Twenty years of Positive Space

Twenty years of Positive Space

Queen’s Human Rights and Equity Office celebrates ongoing success of Positive Space Program.

By Dave Rideout

October 31, 2019


For two decades, the Positive Space Program has facilitated the celebration of sexual and gender diversity at Queen's, working with people across campus so that all members of the community are affirmed and supported. The Human Rights and Equity Office marked the program’s 20th anniversary this week with a celebration at Mitchell Hall and the release of a video reflecting on its impact.

“Positive Space represents the very best of what is possible when people – in a spirit of hope, deep appreciation, and love – come together to achieve equity, justice, and freedom,” says Stephanie Simpson, Associate Vice-Principal (Human Rights, Equity, and Inclusion). “This program, alongside many others over the years, has contributed to making Queen’s a place where the richness of our differences are celebrated and where individuals and communities can realize their potential.”

Can't see the video? View the video in a new window.

The Positive Space emblem – an inverted rainbow triangle overlaid with a Queen’s “Q” – is a familiar sight across the university, with stickers adorning many classrooms, offices, and common areas, to signal that all forms of diversity are respected and celebrated, and that everyone is welcome. To be welcoming means that no one should make assumptions about another person's gender or sexual orientation; there is awareness of the intersections with other forms of oppression; and that there is effort to overcome both overt and subtle forms of discrimination and harassment.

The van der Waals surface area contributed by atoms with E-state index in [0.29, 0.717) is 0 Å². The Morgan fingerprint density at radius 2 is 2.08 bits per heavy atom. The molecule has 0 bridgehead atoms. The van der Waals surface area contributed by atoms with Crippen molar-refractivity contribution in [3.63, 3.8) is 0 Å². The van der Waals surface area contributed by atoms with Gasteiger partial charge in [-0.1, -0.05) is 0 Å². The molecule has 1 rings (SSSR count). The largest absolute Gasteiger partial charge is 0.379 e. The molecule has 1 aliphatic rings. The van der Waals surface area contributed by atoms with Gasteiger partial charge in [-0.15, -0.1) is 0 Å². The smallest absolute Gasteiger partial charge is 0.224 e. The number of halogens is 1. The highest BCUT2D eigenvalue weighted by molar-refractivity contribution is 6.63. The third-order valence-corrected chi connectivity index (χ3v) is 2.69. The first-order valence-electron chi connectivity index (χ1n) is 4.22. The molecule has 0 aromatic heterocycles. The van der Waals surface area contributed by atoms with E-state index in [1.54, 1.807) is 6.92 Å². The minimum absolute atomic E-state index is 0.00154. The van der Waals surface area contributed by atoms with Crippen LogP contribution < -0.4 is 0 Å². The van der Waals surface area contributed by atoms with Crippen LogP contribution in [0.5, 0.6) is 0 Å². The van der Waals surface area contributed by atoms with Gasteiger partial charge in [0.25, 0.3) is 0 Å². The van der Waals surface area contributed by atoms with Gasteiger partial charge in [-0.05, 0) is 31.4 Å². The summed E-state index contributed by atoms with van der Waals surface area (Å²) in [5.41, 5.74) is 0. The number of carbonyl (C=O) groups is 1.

“The contribution to a more inclusive campus that Positive Space has made over the years comes not only from the colourful stickers that are its hallmark,” says Jean Pfleiderer, Positive Space Coordinator, Human Rights and Equity Office, “but also from the meaningful conversations that arise from its information sessions.”

Queen’s community members earn the stickers once they have voluntarily participated in a Positive Space Information Session, created to build awareness and respect for sexual and gender diversity. There are currently around 3,500 people across campus engaged in the program. All staff, faculty, and students can register for regularly scheduled information sessions.

“As we continue our campus conversation about equity, diversity, Indigeneity, and accessibility, we should look toward Positive Space as a shining example of what it means to be inclusive,” says Simpson. “The program, and those who facilitate it, continue to champion environments in which people can truly live as who they are, and as they do so, help to transform the spaces and the culture of our campus.”

For more information on the program, visit the Positive Space website.